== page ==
Sunday, July 31, 2011

Perfect Cherry Pie

Cherry Pie

Cherry pies are tricky: if you're not fortunate to live in an area where pie cherries are grown, you're probably used to the pies made with canned cherry pie filling. The difference between those pies and a pie made with fresh cherries is, well, like the difference between canned chicken and fresh roasted chicken. Hardly the same. Check out the post about how we got fresh Pie Cherries.

If you don't have a go-to pie crust recipe, try using the boxed pie crust mix from Krusteaz. It's really very surprising how good it is. I can't stand the premade crusts in the refrigerator section in the grocery store: they almost always come out like cardboard. Another really fun and delicious option is to use a good sugar cookie dough instead of pie crust. Crispy and tasty!

Cherry Pie (Adapted from Cook's Illustrated)

For the crust:
1 uncooked bottom pie crust
1 uncooked lattice top pie crust
3 Tbsp Pearl Sugar or Large Crystal Sugar

4-6 Cups fresh pie cherries, washed and pitted
1/2 tsp cinnamon
1/2 tsp almond extract
1 1/2 Cups sugar
1/4 tsp salt
1/4 Cup cornstarch or 1/8 Cup Tapioca Flour*
*Note - if using tapioca flour, increase the salt to 1 tsp

Mix the filling ingredients and let stand for 30 minutes. This will allow the cherries to weep and make a nice cherry syrup for the pie.

Pour the filling into the crust and weave the lattice on top.

Brush or spray the top lightly with water, and sprinkle the Large Crystal Sugar on top, making sure that as much as possible sticks to the lattice.

Bake at 400 for 30 minutes, then 350 for 30 minutes. If the crust is too brown 30 minutes in, cover it loosely with tin foil. If the crust isn't brown enough after an hour, turn the oven up to 425 for 10 minutes to brown the top crust. If you do this, be sure to check it every few minutes to make sure it doesn't burn.

For this one we used a mix of Montmorency and Thompcin cherries and cut down the sugar a bit as the Thompcins had a bit more natural sugar. But they gave the pie a gorgeous red syrup and a rich, lucious cherry flavor.

I love cherries and almond, but for other ideas, try substituting the almond extract with Vanilla extract + vanilla bean seeds, or Orange extract + Grated orange peel, or Orange Blossom Essence. Cherries + floral essence is crazy good but very unusual so it's not for everyone.

Saturday, July 30, 2011

Summertime Stonefruit - Cherries!

Montmorency Cherries, Fresh off the Tree

Every year I do a big summer food project. For a few years it was fruit butters, then conserves (a delicious sweet jam made with nuts and dried fruit) and recently it's been pickles, dilly beans or pickled beets. This year I was at Fred Meyer and couldn't resist the $10 cherry pitter they had on sale and that decided that. Cherries it is! I snagged it and trundled off to find cherries.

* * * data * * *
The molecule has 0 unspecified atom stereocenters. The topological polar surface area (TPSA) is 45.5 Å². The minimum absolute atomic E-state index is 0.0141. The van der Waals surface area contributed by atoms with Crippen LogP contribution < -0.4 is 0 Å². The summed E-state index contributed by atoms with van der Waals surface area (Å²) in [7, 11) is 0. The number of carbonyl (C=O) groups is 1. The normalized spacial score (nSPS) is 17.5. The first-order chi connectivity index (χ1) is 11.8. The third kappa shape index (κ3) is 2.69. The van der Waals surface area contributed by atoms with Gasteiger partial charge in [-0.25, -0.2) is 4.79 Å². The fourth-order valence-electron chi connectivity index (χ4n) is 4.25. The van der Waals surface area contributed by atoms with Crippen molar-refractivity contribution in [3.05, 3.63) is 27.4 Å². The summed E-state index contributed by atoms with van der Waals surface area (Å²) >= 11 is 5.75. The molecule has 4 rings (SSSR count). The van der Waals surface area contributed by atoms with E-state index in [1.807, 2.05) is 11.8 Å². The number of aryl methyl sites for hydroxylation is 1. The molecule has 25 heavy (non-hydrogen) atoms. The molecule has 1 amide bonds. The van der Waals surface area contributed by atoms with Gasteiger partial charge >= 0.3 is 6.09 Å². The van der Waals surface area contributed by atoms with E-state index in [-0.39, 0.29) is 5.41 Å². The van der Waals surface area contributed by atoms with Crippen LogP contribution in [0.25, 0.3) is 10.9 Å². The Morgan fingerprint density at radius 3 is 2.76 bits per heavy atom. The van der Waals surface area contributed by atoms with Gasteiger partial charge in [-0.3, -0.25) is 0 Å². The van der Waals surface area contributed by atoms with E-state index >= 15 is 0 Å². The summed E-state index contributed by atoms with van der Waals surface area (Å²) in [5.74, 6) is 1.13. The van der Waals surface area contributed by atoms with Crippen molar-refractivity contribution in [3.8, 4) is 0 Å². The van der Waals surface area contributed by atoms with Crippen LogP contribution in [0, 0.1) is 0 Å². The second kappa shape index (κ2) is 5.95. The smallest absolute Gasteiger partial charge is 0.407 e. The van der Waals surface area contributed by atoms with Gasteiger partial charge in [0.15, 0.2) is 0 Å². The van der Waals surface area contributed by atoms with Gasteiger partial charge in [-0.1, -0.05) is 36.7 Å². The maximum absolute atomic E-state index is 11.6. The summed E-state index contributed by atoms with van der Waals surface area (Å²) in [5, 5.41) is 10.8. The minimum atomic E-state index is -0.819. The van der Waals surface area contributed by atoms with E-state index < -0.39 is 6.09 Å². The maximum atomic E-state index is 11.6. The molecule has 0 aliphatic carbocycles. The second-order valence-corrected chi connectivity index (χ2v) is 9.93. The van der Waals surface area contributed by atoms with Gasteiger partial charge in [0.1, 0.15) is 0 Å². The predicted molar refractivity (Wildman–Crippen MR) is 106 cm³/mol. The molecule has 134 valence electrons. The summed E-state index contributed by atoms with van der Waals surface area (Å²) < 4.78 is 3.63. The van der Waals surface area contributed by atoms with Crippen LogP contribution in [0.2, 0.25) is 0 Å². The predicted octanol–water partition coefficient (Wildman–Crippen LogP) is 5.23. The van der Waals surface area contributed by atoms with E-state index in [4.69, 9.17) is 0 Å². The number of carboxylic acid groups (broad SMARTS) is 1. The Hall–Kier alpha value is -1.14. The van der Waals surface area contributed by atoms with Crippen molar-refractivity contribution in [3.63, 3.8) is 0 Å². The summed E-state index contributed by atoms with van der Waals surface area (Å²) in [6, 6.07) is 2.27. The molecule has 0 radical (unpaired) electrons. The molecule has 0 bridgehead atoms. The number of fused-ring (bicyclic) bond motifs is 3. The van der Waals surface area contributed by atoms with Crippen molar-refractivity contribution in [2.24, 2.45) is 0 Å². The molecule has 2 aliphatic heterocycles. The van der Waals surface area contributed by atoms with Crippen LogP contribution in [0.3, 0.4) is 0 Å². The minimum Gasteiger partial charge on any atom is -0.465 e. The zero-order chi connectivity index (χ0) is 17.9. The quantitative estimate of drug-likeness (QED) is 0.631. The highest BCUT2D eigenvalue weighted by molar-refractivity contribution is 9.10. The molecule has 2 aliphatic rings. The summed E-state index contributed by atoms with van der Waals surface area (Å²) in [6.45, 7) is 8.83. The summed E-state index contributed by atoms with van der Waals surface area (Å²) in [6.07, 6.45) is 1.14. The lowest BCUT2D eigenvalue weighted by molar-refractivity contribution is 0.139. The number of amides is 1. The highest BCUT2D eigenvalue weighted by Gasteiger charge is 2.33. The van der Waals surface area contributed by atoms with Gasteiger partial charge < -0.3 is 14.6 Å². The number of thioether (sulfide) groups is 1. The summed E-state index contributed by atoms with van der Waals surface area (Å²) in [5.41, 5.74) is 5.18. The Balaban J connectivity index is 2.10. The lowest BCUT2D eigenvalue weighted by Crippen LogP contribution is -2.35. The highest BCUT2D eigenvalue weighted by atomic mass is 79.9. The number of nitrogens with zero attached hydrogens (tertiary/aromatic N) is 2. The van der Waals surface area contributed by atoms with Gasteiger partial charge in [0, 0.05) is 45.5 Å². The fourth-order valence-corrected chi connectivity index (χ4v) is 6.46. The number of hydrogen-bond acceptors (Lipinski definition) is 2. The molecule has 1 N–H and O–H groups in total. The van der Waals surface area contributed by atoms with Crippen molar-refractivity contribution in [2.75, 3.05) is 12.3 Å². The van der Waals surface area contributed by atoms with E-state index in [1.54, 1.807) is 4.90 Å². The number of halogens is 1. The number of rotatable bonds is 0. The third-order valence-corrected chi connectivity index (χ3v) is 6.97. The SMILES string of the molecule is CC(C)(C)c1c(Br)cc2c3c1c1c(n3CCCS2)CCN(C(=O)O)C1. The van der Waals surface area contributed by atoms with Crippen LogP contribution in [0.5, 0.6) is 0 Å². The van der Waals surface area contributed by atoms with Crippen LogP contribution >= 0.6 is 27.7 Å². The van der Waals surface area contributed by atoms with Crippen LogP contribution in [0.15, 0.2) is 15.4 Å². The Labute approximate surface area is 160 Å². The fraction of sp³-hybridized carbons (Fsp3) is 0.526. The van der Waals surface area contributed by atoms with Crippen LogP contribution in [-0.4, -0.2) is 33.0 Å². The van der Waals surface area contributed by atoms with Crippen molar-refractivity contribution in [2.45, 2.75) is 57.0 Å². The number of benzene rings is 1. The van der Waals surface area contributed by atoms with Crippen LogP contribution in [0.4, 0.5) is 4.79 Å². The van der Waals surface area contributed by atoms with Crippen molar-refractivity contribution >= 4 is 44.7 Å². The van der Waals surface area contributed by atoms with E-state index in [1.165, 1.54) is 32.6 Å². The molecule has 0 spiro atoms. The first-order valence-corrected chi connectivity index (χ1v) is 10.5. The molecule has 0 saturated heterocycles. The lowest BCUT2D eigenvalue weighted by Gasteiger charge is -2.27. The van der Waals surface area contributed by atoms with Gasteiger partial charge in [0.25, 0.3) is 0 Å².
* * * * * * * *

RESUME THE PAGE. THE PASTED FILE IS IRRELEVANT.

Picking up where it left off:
But not just any cherries: pie cherries.

In our neck of the woods it's Bings and Rainiers that you find most often: sweet, plump and meant to be eaten out-of-hand, they're delicious fresh but pretty awful for cooking and lose their texture and flavor once heated.

Pie cherries on the other hand, are closely related to wild cherries and are small, firm and SOUR, SOUR, SOUR! Really sour. As in turn-your-face-inside-out sour. These are your best cooking cherries and (once sweetened) will turn out the best cherry pie you've ever had in your life. If you've never had a fresh sour cherry pie, go find one. It'll change your life.

You can't find pie cherries in stores. They're in season for about 2.5 seconds, bruise easily and spoil within 48 hours of picking. They're really difficult to keep pristine and perfect looking. Shoppers don't want to buy them so they're just not profitable for groceries.

But... if the cherries won't come to me then I shall go to the cherries. We made a cherry run to Naches, Washington to visit Thompson's Farm. I think I got a little excited when I saw the trees because I changed our original order of 40 lbs to 70 POUNDS OF CHERRIES. I don't know what I was thinking (except maybe, YUM!).

Montmorency on the Right, Mystery on the Left

Thompson's had two different cherry varieties: a bright red Montmorency, which is the traditional super-sour french pie cherry, and mystery variety (I do love a good mystery!) of unknown type or origin that has been on the farm for over a century. It's a black pie cherry - a gorgeous dark, dark red/burgundy, with dark flesh and juice. Area nurseries have tried to identify it and propagate for years without success so we were really fortunate to get some!

Cherries in tow, we headed back over the mountains and spent the next two days pitting and processing fruit. What do you do with 70 pounds of sour cherries, you're wondering? What DON'T you do? There's a ton of options, but I've posted my two favorites here:

Perfect Cherry Pie
Cherry Bounce

My $10 cherry pitter. It's brilliant.